Gökçe barely speaks English. In fact, he rarely speaks at all. The exceptions are the words “wow” and “cappuccino.”
Every guest, be it Eastern European tourists or stars such as Lionel Messi, Leonardo DiCaprio, or Andrea Bocelli (who on August 9 showed up to sing Gökçe a happy birthday), knows the drill.
At the end of the meal, it is obligatory to order the only dessert on the menu, ice-cream baklava, and a cappuccino. After taking the first sip, every guest must say “cappuccino!,” stretching the word out as much as possible (presumably to imitate Gökçe’s Turkish accent). It’s unclear where the idea for this Instagram moment originated or what it means, but it is strangely addictive to watch.
Despite the put-on sex appeal, Gökçe never dates. He retains a certain asexual, undefined charisma that every waiter and chef at his restaurants is required to mimic as best they can.
And he doesn’t touch a phone. Instead, two identical social-media twins follow Gökçe throughout the day and night, ready to edit every encounter into a viral post.
Words of Wisdom
Via translator, Gökçe, 38, whispers his life story to me from across the only uncrowded table at Nusr-Et. He says he grew up poor in Erzurum, in eastern Turkey, and left school in the sixth grade to work as a butcher’s apprentice and, later, in the kitchens of various restaurants.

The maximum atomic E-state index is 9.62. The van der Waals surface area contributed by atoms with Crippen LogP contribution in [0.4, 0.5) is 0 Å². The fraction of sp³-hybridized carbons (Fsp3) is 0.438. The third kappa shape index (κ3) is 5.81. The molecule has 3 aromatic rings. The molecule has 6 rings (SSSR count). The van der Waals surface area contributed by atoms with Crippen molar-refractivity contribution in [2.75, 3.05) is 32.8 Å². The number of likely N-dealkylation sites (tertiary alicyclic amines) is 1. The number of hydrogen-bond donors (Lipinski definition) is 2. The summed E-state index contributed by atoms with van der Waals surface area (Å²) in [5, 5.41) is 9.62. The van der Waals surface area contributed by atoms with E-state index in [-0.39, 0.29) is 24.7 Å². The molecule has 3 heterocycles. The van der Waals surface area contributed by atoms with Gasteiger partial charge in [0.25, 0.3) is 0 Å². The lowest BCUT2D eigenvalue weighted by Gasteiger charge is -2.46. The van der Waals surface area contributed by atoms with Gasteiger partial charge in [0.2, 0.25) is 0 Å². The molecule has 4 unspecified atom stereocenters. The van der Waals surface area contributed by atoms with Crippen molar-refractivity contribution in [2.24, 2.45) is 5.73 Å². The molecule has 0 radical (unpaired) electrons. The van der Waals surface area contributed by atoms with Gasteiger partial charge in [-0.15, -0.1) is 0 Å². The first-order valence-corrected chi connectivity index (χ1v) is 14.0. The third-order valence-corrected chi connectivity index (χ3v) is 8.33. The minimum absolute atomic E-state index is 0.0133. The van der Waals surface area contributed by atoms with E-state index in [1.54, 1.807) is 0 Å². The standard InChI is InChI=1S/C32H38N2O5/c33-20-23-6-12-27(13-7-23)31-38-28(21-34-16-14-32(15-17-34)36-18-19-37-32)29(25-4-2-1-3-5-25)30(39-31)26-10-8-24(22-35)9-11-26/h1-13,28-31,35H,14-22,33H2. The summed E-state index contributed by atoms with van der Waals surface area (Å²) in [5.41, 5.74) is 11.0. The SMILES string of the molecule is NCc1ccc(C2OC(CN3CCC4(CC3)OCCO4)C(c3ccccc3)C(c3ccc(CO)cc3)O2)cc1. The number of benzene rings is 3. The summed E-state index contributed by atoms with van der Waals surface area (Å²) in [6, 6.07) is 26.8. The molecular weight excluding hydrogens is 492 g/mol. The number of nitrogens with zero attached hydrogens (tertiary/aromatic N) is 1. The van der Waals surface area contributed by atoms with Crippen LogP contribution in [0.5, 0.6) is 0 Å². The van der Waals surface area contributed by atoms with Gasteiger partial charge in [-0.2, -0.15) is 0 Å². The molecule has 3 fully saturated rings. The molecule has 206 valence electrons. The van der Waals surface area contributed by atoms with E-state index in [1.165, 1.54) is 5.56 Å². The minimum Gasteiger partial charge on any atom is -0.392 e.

In early 2017 the restaurant he was working in posted a video on Twitter of Gökçe cutting and salting a slab of meat, and suddenly bored art collectors and Russian oligarchs called, offering to invest in his brand. Somewhere around this time, the name Salt Bae was born.
The business has grown exponentially since, making huge profits everywhere except New York, where the Nusr-Et Steakhouse on West 53rd Street opened to medium-rare acclaim.
The prices rival Cipriani’s, with parties of four often spending a few thousand dollars in a single sitting. In Miami, a dish called “Spaghetti” (the quotes are part of the menu listing) costs $160. The Golden Tomahawk—a bone-in Wagyu rib eye encrusted in 24-karat gold leaf—costs $1,000.
Gökçe, who is estimated to be worth $50 million, is treated like royalty in the U.A.E. In Dubai, he has met Sheikh Mohammed bin Rashid Al Maktoum for a personal audience. It is rumored that they discussed gold beef tenderloin.